There is a light at the end of the tunnel. We will get through this. I personally believe that every American should be vaccinated. I do understand, however, that there is a great deal of mistrust here that we have been responsible for creating. I hope that, in the coming months, we can gain your trust by reaching out in partnership with our political opponents and working together to repair the damage to our country. It will be difficult and we won’t always make the right decisions. I have confidence that the people of this country can overcome all the obstacles in our path if we join hands and tackle them together.

We are Americans. This is who we are and what we do.

God bless you. And God bless America.

[Next…Steve-O-in NJ’s version]

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Faultless Injustice: A Case Study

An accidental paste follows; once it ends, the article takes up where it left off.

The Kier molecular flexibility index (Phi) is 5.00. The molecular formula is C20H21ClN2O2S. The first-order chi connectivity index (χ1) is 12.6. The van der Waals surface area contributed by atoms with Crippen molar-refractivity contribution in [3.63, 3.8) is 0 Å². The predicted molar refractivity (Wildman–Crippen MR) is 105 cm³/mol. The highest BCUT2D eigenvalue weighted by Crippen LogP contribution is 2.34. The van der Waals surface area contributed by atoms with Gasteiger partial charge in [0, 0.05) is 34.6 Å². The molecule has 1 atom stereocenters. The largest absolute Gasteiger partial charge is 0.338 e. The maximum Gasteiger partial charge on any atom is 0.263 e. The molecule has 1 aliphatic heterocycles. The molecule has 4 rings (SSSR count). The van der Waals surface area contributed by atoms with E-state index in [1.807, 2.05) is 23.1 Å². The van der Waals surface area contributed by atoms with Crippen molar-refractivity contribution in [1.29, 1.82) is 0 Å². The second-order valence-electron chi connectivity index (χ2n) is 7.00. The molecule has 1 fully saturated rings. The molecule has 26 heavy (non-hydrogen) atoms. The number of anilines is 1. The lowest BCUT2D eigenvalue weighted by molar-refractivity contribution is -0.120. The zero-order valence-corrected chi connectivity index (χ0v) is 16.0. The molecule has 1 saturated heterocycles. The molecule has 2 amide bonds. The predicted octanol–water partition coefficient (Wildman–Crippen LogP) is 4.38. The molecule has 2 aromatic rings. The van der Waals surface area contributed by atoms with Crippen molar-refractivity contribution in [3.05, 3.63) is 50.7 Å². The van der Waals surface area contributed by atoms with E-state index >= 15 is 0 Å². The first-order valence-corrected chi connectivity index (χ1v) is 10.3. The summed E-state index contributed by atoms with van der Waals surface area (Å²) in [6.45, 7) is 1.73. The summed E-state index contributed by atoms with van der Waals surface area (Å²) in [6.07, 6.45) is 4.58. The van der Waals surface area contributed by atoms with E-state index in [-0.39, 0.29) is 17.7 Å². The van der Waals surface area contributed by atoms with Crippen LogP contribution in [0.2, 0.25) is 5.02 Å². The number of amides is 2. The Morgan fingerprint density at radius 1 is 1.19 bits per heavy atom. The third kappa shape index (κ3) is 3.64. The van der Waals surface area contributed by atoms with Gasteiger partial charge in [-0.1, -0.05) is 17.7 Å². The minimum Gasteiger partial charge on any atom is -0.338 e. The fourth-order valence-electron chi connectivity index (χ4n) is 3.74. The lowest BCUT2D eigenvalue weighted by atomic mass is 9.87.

It is largely forgotten now, but the Brandon in “Let’s Go Brandon!” is NASCAR driver Brandon Brown. It was he who was being interviewed by NBC sports reporter Kelli Stavast at a NASCAR event October 2 when the then-popular “Fuck Joe Biden!” chant began to drown out the exchange. Stavast, thinking too quickly for her own good and not properly mindful of the falling credibility and trust of her profession, decided to try to cover for the crowd, NASCAR, or the President and commented that the NASCAR spectators were chanting “Let’s go, Brandon!,” which they clearly were not.

Thus a slur, a joke, a catch-phrase and a rebuke was born, one that has not only not faded, but that appears to be gaining in frequency and legend after nearly three months. And who has been harmed by the chant, other than civil discourse, respect for the office of the President, and our political culture?

Why Brandon himself, that’s who, though he is the one blameless party in the whole chain of events. The chant, he says, has killed his prospects of signing sponsorship deals, costing him untold thousands in future income.

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Museum Ethics And Gift Ethics: The Robert E. Lee Statue

Lee statue down

Guest post by Steve-O-in-NJ

 Steve’s post below discusses the issues posed by this news [from the Smithsonian]: